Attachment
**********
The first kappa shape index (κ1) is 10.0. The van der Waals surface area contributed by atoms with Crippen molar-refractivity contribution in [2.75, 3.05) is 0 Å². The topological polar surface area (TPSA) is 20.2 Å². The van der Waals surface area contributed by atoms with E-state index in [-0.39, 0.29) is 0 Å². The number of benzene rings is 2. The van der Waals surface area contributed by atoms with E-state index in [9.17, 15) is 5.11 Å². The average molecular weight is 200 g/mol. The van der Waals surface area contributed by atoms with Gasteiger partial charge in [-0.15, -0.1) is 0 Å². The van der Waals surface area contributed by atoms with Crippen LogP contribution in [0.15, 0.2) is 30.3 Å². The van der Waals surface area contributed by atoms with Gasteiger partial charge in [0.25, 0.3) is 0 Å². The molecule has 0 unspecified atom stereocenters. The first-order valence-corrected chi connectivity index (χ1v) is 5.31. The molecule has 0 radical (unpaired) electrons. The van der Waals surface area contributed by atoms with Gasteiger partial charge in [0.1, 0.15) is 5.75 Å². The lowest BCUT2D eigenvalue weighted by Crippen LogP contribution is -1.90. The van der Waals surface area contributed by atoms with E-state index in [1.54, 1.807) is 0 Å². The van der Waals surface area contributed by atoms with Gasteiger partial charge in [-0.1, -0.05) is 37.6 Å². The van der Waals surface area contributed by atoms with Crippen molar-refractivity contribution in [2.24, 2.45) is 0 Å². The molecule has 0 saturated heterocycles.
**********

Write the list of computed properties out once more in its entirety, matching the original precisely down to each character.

The first kappa shape index (κ1) is 10.0. The van der Waals surface area contributed by atoms with Crippen molar-refractivity contribution in [2.75, 3.05) is 0 Å². The topological polar surface area (TPSA) is 20.2 Å². The van der Waals surface area contributed by atoms with E-state index in [-0.39, 0.29) is 0 Å². The number of benzene rings is 2. The van der Waals surface area contributed by atoms with E-state index in [9.17, 15) is 5.11 Å². The average molecular weight is 200 g/mol. The van der Waals surface area contributed by atoms with Gasteiger partial charge in [-0.15, -0.1) is 0 Å². The van der Waals surface area contributed by atoms with Crippen LogP contribution in [0.15, 0.2) is 30.3 Å². The van der Waals surface area contributed by atoms with Gasteiger partial charge in [0.25, 0.3) is 0 Å². The molecule has 0 unspecified atom stereocenters. The first-order valence-corrected chi connectivity index (χ1v) is 5.31. The molecule has 0 radical (unpaired) electrons. The van der Waals surface area contributed by atoms with Gasteiger partial charge in [0.1, 0.15) is 5.75 Å². The lowest BCUT2D eigenvalue weighted by Crippen LogP contribution is -1.90. The van der Waals surface area contributed by atoms with E-state index in [1.54, 1.807) is 0 Å². The van der Waals surface area contributed by atoms with Gasteiger partial charge in [-0.1, -0.05) is 37.6 Å². The van der Waals surface area contributed by atoms with Crippen molar-refractivity contribution in [2.24, 2.45) is 0 Å². The molecule has 0 saturated heterocycles.